You’d be forgiven for thinking that the center of the drug war exists in Washington, D.C. With all the bloviating, all the Congressional handwringing, all the dissimulating by the White House’s Drug Czar, Gil Kerlikowske and all the hardheadedness of the DEA head Michelle Leonhart, the power of prohibition does seem to lie within the DC Beltway. But what is going on in Cuernavaca, a city south of Mexico City? And how does it concern youth and students who oppose the drug war? First, the context: in Cuernavaca, at March’s end the son of a somewhat famous poet and writer — Juan Francisco Sicilia, father Javier Sicilia — died in despicable circumstances, along with six of his friends, all of whom were dumped in a car in Cuernavaca. In his anguished wrath, Javier Sicilia blamed Felipe Calderon’s failure of a drug war. With 35,000 dead and his son and friends more statistics, Sicilia projected publicly a letter to the president which protested all violence, repeating time and again that they were all fed up with a type of imagination in public life that led only to death. Sicilia soon commanded a massive social movement, whose first action, a march in Cuernavaca, attracted more people than at any time in its history. At the march, Sicilia called for national and international marches against violence and the drug war at the beginning of May. A vibrant, viable social movement comprised of youth and students has emerged within this context. Last weekend, on 28 and 29 April, youth and students from all over Mexico convened an emergency national congress. In a post from the Americas MexicoBlog, on-the-ground-correspondents reported the proceedings and an outcome. What emerged was a complex document that defines what Mexican youth and students want from their government. Among other things, the document demands reforms in the following areas:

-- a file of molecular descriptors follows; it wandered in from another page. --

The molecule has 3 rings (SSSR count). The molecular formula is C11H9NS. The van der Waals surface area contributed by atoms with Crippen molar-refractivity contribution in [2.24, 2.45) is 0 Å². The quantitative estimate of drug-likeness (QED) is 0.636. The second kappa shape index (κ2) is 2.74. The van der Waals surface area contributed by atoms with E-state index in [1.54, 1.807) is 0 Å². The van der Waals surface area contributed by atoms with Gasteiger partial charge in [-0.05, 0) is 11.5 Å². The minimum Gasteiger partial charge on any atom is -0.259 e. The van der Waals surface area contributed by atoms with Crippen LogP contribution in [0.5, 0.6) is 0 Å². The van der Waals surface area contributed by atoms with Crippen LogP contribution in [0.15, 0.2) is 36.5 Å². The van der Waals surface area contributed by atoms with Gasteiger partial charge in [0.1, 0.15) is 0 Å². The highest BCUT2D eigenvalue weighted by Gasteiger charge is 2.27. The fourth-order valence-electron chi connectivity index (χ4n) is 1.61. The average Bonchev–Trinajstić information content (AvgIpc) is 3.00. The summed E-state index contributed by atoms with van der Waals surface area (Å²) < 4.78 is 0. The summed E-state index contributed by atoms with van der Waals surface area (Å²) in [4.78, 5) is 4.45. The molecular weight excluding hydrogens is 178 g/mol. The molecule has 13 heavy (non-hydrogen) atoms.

- Immediate Demilitarization: The War on Drugs is a War Against the People; Its US origins violate Mexican national solidarity; Youth have already won a major victory, curbing national military service and converting it to social service.
- End the Violence and Impunity: The systemic violates human rights, and negatively affects women, young girls and boys, and youth.
- Decriminalization of Drug Consumption: The drug war must be seen as a public health problem; legalization must be debated, and prohibition opposed as it enriches the political class and drug traffickers.
- Lives with Dignity: Death lives among urban and rural marginalized populations, neoliberal policies have inflicted instability and misery in people’s lives, making them move, making low-level drug trafficking a survival strategy.
- Art and Culture for All: Decommodifying artistic and cultural expressions.
- Education: Guaranteed access for all and policies that promote human liberation tied to creativity.